Germany considers amendment to law which makes it illegal to run a Tor node or website
On the 15th of March, the German Bundesrat (Federal Council) voted to amend the Criminal Code in relation to internet based services such as The onion router (Tor). The proposed law has been lambasted as being too vague, with privacy experts rightfully fearful that the law would be overapplied. The proposal, originating from the North Rhine-Westphalian Minister of Justice Peter Biesenbach, would amend and expand criminal law and make running a Tor node or website illegal and punishable by up to three years in prison. According to Zeit.de, if passed, the expansion of the Criminal Code would be used to punish anyone “who offers an internet-based service whose access and accessibility is limited by special technical precautions, and whose purpose or activity is directed to commit or promote certain illegal acts”.
What’s worse is that the proposed changes are so vaguely worded that many other services that offer encryption could be seen as falling under this new law. While the proposal (full German text) does seem to have been written to target Tor hidden services which are dark net markets, the vague way that the proposal has been written makes it a very real possibility that other encrypted services such as messaging might be targeted under these new laws, as well.
Now that the motion to amend has been accepted by Bundesrat, it will be forwarded to the Federal Government for drafting, consideration, and comment. Then, within a month and a half, this new initiative will be forwarded to the German Senate, aka the Bundestag, where it will be finally voted on.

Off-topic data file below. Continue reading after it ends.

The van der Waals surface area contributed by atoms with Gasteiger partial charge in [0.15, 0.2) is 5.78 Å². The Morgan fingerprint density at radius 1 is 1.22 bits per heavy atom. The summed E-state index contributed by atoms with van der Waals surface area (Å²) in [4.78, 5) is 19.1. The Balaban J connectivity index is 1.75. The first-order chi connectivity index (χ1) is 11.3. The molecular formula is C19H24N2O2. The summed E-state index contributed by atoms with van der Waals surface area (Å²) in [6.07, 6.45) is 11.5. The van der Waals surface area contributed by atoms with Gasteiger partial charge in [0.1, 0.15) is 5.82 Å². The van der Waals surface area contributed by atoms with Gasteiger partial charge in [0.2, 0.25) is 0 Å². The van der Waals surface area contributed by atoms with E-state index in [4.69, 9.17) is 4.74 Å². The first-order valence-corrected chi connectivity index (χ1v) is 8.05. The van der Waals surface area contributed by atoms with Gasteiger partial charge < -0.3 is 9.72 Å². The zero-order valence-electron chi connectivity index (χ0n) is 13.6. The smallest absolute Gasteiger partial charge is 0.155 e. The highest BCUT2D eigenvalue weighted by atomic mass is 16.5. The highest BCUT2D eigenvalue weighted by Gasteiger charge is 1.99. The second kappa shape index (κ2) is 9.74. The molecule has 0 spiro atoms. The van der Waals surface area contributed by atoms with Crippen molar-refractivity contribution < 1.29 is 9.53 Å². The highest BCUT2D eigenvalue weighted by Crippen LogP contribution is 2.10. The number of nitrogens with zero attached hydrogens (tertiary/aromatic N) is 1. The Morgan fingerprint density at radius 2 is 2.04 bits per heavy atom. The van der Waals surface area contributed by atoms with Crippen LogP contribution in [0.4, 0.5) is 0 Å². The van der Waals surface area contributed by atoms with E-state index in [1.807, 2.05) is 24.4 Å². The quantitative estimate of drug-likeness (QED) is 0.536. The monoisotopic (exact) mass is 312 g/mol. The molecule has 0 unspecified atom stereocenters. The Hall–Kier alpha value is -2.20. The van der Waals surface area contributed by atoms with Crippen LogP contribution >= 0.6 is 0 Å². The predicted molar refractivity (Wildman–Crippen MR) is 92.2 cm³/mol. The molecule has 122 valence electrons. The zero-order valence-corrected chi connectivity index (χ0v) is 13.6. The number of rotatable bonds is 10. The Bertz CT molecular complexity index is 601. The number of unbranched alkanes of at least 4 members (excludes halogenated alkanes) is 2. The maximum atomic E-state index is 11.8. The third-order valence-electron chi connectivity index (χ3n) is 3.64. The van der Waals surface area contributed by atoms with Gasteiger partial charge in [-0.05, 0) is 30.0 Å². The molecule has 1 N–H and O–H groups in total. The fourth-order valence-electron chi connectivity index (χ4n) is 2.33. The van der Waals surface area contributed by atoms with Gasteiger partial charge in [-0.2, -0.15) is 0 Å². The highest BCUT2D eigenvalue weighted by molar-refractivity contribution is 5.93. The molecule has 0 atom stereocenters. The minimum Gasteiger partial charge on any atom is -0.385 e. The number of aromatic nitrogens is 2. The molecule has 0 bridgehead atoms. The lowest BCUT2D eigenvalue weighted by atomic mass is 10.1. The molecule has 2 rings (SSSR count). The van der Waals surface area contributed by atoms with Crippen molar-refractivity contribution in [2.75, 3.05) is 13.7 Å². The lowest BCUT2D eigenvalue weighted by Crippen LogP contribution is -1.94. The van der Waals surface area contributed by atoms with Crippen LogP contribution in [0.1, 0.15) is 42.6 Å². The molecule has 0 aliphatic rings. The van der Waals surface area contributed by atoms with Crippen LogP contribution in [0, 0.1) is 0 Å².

Private Internet Access and many others denounce this proposal and continue to support Tor and an open internet
Private Internet Access currently supports the Tor Project and runs a number of Tor exit nodes as a part of our commitment to online privacy. PIA believes this proposed amendment to the German Criminal Code is not just bad for Tor, which was named specifically, but also for online privacy as a whole – and we’re not the only ones.
German criminal lawyer David Schietinger told Der Spiegel that he was concerned the law was too overreaching and “could also mean an e-mail provider or the operator of a classic online platform with password protection.” He summarized:
“The paragraph would severely limit civil liberties.”
Frank Rieger, a spokesperson for Germany’s resident hacker organization, the Chaos Computer Club (CCC), voiced misgivings to Netzpolitik:
“The bill contains mainly rubber paragraphs with the clear goal to criminalize operators and users of anonymization services. Intentionally, the facts are kept very blurred. The intention is to create legal uncertainty and unavoidable risks of possible criminal liability for anyone who supports the right to anonymous communication on the Internet.”
Germany has now joined a host of other countries that are actively taking steps to stifle online privacy. Other examples include places like China and even the United Kingdom, where internet users will be subject to some of the most ridiculous age verification laws just to be able to access the full internet. In the next month and a half, Germany’s netizens need to voice their displeasure at this proposed amendment, else they’ll find themselves under the heel of vaguely worded laws just waiting to be applied.